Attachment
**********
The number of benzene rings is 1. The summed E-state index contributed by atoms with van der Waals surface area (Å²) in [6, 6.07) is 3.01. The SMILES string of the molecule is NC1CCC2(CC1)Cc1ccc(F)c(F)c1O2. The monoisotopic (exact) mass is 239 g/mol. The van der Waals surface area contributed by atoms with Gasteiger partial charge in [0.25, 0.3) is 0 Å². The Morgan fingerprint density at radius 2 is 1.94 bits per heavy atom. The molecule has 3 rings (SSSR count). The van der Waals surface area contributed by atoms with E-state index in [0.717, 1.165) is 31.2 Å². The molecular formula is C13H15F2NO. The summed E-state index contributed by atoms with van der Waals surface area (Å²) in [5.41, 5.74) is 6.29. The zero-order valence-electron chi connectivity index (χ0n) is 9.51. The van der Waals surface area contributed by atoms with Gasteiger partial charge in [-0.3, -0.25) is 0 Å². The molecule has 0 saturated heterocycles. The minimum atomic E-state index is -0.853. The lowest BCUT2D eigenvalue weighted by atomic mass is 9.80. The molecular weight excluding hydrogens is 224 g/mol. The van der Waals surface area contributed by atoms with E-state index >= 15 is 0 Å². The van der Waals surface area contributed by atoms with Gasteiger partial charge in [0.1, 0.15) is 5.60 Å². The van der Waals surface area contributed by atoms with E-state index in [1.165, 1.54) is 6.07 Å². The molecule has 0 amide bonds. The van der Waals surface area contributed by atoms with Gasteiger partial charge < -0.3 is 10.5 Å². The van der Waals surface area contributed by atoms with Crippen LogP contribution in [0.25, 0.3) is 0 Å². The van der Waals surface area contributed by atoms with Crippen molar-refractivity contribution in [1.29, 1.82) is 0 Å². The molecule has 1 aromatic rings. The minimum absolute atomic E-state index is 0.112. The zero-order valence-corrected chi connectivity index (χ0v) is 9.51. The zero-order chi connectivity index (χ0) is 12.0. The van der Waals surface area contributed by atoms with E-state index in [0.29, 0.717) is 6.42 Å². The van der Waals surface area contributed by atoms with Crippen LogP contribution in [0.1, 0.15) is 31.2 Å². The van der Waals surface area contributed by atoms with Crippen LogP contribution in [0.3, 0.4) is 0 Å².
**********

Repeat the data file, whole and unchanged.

The number of benzene rings is 1. The summed E-state index contributed by atoms with van der Waals surface area (Å²) in [6, 6.07) is 3.01. The SMILES string of the molecule is NC1CCC2(CC1)Cc1ccc(F)c(F)c1O2. The monoisotopic (exact) mass is 239 g/mol. The van der Waals surface area contributed by atoms with Gasteiger partial charge in [0.25, 0.3) is 0 Å². The Morgan fingerprint density at radius 2 is 1.94 bits per heavy atom. The molecule has 3 rings (SSSR count). The van der Waals surface area contributed by atoms with E-state index in [0.717, 1.165) is 31.2 Å². The molecular formula is C13H15F2NO. The summed E-state index contributed by atoms with van der Waals surface area (Å²) in [5.41, 5.74) is 6.29. The zero-order valence-electron chi connectivity index (χ0n) is 9.51. The van der Waals surface area contributed by atoms with Gasteiger partial charge in [-0.3, -0.25) is 0 Å². The molecule has 0 saturated heterocycles. The minimum atomic E-state index is -0.853. The lowest BCUT2D eigenvalue weighted by atomic mass is 9.80. The molecular weight excluding hydrogens is 224 g/mol. The van der Waals surface area contributed by atoms with E-state index >= 15 is 0 Å². The van der Waals surface area contributed by atoms with Gasteiger partial charge in [0.1, 0.15) is 5.60 Å². The van der Waals surface area contributed by atoms with E-state index in [1.165, 1.54) is 6.07 Å². The molecule has 0 amide bonds. The van der Waals surface area contributed by atoms with Gasteiger partial charge < -0.3 is 10.5 Å². The van der Waals surface area contributed by atoms with Crippen LogP contribution in [0.25, 0.3) is 0 Å². The van der Waals surface area contributed by atoms with Crippen molar-refractivity contribution in [1.29, 1.82) is 0 Å². The molecule has 1 aromatic rings. The minimum absolute atomic E-state index is 0.112. The zero-order valence-corrected chi connectivity index (χ0v) is 9.51. The zero-order chi connectivity index (χ0) is 12.0. The van der Waals surface area contributed by atoms with E-state index in [0.29, 0.717) is 6.42 Å². The van der Waals surface area contributed by atoms with Crippen LogP contribution in [0.1, 0.15) is 31.2 Å². The van der Waals surface area contributed by atoms with Crippen LogP contribution in [0.3, 0.4) is 0 Å².